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An Independent Monthly Newspaper Serving the Community since 1988

Sandoval County’s brackish water initiative

—Guy Bralley, Water Resources Administrator, County of Sandoval

Sandoval County’s population has grown more than 46 percent since 2000, making it the fastest-growing county in New Mexico according to the 2010 census. Dealing with the potential for high continued growth rates inspired the County to try to get ahead of a fast-moving problem. Acting to address future water demand became part of the plan to stay in front of growth.

In 2006, the County was approached by a developer with a master plan for a community in the Rio Puerco Valley west of Rio Rancho and east of the Laguna Pueblo. Recorp Partner’s proposal was for 23,352 to 29,434 dwelling units on an approximately 11,650-acre parcel.

While the County approved the request, construction can’t begin until the County Commission approves a subdivision application. This application must show, in accordance with Appendix B to the Sandoval County Subdivision Ordinance and to the satisfaction of the Office of the State Engineer (OSE), that the area has a one hundred-year water supply. At this point in time (March 2012), there has been no application, no approval, and no demonstration of the one hundred-year supply. The proposed development is, and has been, an entirely commercial undertaking, though the County and the developer signed a memorandum of understanding and a development agreement to jointly create a wholesale water utility if a brackish water supply could be identified and treated to meet this demand for water.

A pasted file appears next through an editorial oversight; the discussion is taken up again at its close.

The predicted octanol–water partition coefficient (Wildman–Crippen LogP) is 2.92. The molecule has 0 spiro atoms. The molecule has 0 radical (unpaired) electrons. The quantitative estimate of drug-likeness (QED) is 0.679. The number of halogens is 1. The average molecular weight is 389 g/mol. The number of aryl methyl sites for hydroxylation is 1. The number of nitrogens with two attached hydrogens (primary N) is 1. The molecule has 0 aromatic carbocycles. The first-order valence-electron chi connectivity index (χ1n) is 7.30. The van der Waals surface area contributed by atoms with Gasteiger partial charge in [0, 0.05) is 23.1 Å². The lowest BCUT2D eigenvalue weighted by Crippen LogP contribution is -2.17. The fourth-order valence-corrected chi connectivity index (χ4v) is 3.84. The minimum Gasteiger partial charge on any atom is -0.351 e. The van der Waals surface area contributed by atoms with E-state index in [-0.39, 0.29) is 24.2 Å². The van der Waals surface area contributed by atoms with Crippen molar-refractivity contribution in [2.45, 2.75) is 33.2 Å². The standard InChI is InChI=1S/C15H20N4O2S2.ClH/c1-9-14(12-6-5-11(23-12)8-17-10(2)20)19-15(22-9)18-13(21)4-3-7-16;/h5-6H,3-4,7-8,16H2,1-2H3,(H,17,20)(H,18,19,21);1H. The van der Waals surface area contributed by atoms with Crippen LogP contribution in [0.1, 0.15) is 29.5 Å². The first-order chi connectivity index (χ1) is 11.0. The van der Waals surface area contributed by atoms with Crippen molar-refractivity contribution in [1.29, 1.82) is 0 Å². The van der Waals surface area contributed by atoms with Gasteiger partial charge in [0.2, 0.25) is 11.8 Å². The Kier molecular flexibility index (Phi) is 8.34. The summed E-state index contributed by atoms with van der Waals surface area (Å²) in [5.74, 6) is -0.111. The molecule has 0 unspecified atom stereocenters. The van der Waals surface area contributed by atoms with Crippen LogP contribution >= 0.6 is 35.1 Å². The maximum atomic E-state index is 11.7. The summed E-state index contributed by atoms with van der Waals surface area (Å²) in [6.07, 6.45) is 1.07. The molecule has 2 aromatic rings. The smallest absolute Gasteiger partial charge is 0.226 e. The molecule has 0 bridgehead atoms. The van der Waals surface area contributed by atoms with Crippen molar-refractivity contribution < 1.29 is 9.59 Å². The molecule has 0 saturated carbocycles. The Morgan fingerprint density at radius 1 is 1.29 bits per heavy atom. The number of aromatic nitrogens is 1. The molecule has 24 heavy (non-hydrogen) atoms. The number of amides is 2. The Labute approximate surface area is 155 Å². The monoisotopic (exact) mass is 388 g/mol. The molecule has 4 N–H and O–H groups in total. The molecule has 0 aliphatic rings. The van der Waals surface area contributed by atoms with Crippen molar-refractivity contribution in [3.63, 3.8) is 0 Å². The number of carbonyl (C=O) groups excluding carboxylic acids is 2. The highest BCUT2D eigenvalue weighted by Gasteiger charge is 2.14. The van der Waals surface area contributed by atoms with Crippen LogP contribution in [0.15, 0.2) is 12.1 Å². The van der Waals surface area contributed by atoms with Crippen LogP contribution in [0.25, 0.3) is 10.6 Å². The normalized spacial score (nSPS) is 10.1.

At the time these efforts began, New Mexico statutes provided an exemption from Office of the State Engineer control for non-potable water from aquifers greater than 2,500 feet below the surface (72-12-25 NMSA which was amended in 2009 returning more control to OSE). This was interpreted as exempting brackish waters from existing water rights policies and presented an opportunity to reduce water resource expenses. Notices of Intent (NOIs) were filed, and permits were issued by OSE to drill six deep wells—three in Sandoval and three in Bernalillo County. Only two of the three in Sandoval were drilled. Well locations were selected based on studies funded by Recorp.

As no wells had been drilled to qualifying depths locally, hitting water was uncertain. The County Commission dedicated $6 million toward answering that question. In June 2007, a two-well project was begun. Drilling began mid-month, and on July 13, water came up the well from 3,704 feet. Further drilling discovered more water between 3,772 feet and 3,776 feet. A well was completed at 3,850 feet. The drilling rig was moved about 4,000 feet to the west and another well was drilled.

This second well also encountered water in the San Andreas/Glorieta formations at similar depths; both wells flowed artesian (with no pump) though the first well (Well 6) at higher rates than the second (Well 5). This second well was completed in the Biotite Granite formations at a total depth of 6,450 feet. The reason for going to these depths (fifty feet into the granite) was to identify formations possibly favorable for further evaluation as re-injection sites.